Wed. Apr 17th, 2024

“Cheers to no longer being the wet blanket of the family,” my older sister, Col, said while clinking her beer against mine on my 21st birthday last month. As the youngest member of my Irish and, for lack of a better word, thirsty family, my 21st birthday was a long-awaited celebration. Gone were days spent withering under my grandmother’s glare after reaching for an unattainable beer at family parties and the nights of being the automatic designated driver for my Happy Hour-bound parents.
Much like baseball players who win the World Series and proclaim, “I’m going to Disney World,” I, after successfully surviving everything the universe had thrown my way for 21 years, wanted to climb the nearest mountaintop and yell, “I’m going to the bars!” Ever since I was old enough to understand what bars were, I had a clear mental image of what they were like, almost entirely based on episodes of “Cheers” and Bruce Springsteen’s discography. To me, bars were the gateway to real adulthood. Lifelong friends and memories were made in bars, unlike in the overcrowded parties that I had grown accustomed to. Walking hand-in -hand with my own naivety, I was ready to abandon my old life of house parties and fraternities and embrace my soon-to-be “glory days” at the bars in West Chester.
For the two school years prior to my birthday, I had my share of experiences with the underground party life, typical to most universities. Flurries of text messages are forwarded on Friday and Saturday nights to every friend and friend’s friend in a 10-mile radius of the school, quickly outlining the details of the night. It is the same every weekend.
Two years of this familiar routine almost every weekend was enough for me. I was more than ready to graduate from West Chester’s underage scene to the new experiences waiting for me a few blocks away at the bars.
These so-called new experiences began at Ryan’s Pub on Gay Street, a casual place with a nice outdoor bar in the back with an entertaining soundtrack of beer-fueled socialization. Yet, the feeling of long-awaited adulthood that was starting to course through my veins did not last very long.
“Hey,” I heard someone shout in my general direction. After turning around, I had to stifle a groan. A behemoth of a football player from my high school was stumbling his way towards me. I had no time to flee. “You- you went to my high school,” he slurred at me, “there’s no way you can be 21!”
I did not see the point in explaining the concept of time moving at the same pace for everybody, regardless of his or her alma mater, so I smiled and tried to wiggle my way out of his clutches. Before I could make my great escape, however, he managed to string enough words together to ask about my long-gone high school boyfriend and offer to buy me a drink. People always say that you can’t stay 17 forever, but it’s nice to know that there’s a few brave souls out there still trying.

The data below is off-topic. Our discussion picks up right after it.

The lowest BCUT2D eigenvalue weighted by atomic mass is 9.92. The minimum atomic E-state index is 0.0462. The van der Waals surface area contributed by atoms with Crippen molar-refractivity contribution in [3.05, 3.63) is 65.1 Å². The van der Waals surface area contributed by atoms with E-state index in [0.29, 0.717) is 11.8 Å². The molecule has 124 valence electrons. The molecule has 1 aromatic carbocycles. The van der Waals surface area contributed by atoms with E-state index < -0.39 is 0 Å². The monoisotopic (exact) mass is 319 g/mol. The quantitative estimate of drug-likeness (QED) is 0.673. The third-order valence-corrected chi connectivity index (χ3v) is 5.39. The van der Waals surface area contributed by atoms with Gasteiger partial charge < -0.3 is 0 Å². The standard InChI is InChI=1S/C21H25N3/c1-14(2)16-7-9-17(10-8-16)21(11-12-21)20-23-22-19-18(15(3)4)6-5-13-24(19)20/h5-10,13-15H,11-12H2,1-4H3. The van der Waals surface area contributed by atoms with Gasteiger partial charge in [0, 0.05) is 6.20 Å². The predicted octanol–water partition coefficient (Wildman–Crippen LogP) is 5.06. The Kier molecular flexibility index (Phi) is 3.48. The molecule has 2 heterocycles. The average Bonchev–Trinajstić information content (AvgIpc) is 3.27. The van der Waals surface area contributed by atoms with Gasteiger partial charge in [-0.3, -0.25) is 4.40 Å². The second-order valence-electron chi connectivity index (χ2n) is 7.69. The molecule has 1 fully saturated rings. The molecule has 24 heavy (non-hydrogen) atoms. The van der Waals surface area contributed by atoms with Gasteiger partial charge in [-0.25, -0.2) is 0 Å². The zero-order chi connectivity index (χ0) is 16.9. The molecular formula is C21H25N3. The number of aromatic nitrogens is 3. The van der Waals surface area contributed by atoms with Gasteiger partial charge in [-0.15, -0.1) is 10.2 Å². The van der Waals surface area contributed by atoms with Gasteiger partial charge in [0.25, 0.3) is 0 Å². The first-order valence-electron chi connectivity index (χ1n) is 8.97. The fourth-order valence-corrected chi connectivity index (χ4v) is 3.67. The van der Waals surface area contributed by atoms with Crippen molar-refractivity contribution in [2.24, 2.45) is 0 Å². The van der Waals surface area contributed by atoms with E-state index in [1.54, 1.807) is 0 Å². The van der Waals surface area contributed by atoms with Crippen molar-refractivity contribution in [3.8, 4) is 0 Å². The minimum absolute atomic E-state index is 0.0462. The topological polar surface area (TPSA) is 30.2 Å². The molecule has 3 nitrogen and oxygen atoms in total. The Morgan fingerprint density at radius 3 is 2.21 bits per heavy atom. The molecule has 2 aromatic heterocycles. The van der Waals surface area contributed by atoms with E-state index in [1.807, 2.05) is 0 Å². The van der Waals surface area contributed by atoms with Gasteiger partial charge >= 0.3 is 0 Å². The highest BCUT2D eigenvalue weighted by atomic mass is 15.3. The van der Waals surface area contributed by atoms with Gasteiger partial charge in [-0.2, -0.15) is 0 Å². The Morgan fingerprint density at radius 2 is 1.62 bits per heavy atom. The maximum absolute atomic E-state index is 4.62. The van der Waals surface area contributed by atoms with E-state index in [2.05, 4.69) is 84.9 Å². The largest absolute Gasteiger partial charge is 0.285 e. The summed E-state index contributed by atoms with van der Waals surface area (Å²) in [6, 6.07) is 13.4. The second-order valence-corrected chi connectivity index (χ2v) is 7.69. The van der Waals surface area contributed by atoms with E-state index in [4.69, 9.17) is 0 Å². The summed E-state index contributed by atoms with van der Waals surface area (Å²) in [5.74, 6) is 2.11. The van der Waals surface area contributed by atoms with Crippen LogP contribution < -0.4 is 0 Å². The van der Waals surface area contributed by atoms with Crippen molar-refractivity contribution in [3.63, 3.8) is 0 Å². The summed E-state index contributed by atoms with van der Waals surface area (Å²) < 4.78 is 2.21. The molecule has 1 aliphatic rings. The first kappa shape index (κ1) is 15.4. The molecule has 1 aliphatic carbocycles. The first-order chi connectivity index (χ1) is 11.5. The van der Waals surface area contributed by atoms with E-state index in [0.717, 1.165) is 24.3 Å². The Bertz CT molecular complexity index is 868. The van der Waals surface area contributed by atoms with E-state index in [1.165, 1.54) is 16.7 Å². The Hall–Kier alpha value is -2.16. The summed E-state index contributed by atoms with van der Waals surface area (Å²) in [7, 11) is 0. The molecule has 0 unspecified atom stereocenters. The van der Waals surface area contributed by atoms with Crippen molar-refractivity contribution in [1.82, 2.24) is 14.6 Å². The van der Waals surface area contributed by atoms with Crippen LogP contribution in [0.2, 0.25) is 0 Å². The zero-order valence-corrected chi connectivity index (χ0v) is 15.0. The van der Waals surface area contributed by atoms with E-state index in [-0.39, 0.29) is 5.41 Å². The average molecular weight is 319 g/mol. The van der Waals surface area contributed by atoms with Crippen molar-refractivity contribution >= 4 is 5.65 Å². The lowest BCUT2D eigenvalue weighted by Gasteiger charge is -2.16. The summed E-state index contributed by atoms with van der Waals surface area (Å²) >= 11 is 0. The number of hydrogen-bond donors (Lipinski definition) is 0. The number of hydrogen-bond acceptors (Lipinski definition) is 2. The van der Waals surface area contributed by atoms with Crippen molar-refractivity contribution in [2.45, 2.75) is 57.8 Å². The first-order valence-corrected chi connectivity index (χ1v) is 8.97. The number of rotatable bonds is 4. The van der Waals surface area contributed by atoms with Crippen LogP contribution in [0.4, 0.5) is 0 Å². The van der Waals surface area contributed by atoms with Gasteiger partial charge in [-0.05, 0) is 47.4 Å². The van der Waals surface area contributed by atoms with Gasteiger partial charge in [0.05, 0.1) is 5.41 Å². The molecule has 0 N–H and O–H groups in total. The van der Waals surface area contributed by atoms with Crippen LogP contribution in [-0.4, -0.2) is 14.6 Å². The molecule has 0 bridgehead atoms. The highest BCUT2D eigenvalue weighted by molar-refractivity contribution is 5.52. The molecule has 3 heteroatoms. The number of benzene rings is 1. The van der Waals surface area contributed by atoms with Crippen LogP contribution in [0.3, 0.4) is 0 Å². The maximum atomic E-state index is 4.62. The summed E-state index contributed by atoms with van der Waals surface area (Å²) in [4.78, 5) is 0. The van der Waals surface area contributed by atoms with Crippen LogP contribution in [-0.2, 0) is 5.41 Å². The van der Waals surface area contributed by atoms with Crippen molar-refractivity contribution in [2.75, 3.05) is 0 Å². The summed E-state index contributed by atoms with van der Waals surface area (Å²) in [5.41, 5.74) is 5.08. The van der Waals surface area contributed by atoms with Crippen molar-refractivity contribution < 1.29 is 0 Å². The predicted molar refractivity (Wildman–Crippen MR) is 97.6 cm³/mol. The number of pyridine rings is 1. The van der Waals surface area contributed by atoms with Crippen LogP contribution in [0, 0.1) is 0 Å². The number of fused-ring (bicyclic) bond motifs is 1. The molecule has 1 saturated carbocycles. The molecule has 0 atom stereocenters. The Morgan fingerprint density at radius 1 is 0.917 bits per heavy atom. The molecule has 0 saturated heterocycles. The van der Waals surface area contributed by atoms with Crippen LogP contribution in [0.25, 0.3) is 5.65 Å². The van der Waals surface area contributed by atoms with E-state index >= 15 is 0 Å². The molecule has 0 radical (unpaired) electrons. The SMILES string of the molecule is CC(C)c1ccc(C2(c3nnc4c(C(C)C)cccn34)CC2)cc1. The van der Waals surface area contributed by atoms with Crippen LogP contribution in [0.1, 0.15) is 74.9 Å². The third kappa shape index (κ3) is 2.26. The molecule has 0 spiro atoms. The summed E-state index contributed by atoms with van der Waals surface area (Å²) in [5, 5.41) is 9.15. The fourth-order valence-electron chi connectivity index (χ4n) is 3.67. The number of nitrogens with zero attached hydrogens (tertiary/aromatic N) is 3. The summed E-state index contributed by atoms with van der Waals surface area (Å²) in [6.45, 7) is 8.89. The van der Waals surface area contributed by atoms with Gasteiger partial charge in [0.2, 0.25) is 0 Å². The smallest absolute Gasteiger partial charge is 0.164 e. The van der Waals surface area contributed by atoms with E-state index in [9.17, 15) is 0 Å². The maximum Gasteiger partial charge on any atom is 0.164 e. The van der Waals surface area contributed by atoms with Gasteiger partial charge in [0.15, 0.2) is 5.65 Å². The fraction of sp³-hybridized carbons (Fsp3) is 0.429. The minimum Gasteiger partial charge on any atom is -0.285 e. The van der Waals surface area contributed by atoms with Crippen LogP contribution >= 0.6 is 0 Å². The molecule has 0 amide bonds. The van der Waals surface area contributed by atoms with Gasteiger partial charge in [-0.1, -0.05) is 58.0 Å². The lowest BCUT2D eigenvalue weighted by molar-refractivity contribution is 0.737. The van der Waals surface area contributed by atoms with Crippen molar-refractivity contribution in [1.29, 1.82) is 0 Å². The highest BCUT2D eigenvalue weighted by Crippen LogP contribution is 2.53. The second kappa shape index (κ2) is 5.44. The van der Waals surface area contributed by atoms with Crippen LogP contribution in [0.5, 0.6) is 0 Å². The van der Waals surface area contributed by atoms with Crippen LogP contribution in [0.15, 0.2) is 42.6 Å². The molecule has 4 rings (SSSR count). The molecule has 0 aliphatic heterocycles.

My next and last stop for the evening was the infamous Barnaby’s on High Street. According to the long lines wrapped around the entrance at almost all times, Barnaby’s is the place to be in West Chester. My friends and I arrived late enough to bypass any sort of wait, but we soon discovered the reason why: everyone who was anyone was already inside. It was filled to the rafters with people, mostly college kids or recent graduates in their mid-twenties. After working our way to the most popular area, the bar, I gazed upon the crowd before me and was suddenly hit with wartime flashbacks to all of the parties I had been to during my pre-21 days.
The life I had envisioned for myself at the bars flashed before my eyes. I did not see a single trace of a “Cheers” episode or a Springsteen song anywhere. Throughout the years, I had managed to create an alternate universe, in which everyone who turned 21 instantly morphed into a difference species of mature people who are also fun to hang out with.
My preconceived notions of the realities of bars had been tossed out of the window during my eventful first night out in the town of West Chester. After spending years of my life romanticizing the bar scene, I had finally arrived at an important crossroad: to either become a bitter, pretentious hater of all things nightlife-related, or to shrug off my disappointment and make the best out of the situation at hand.
When it comes down to it, it was foolish to believe that living through 21 birthdays would change my life from a typical college student to the protagonist in a catchy Bruce Springsteen song. I have to learn how to don my white t-shirt and blue jeans, complete with a bandana in the back pocket, and make my own memories.
Maryellen Kennedy is a third-year student majoring in communication studies. She can be reached at

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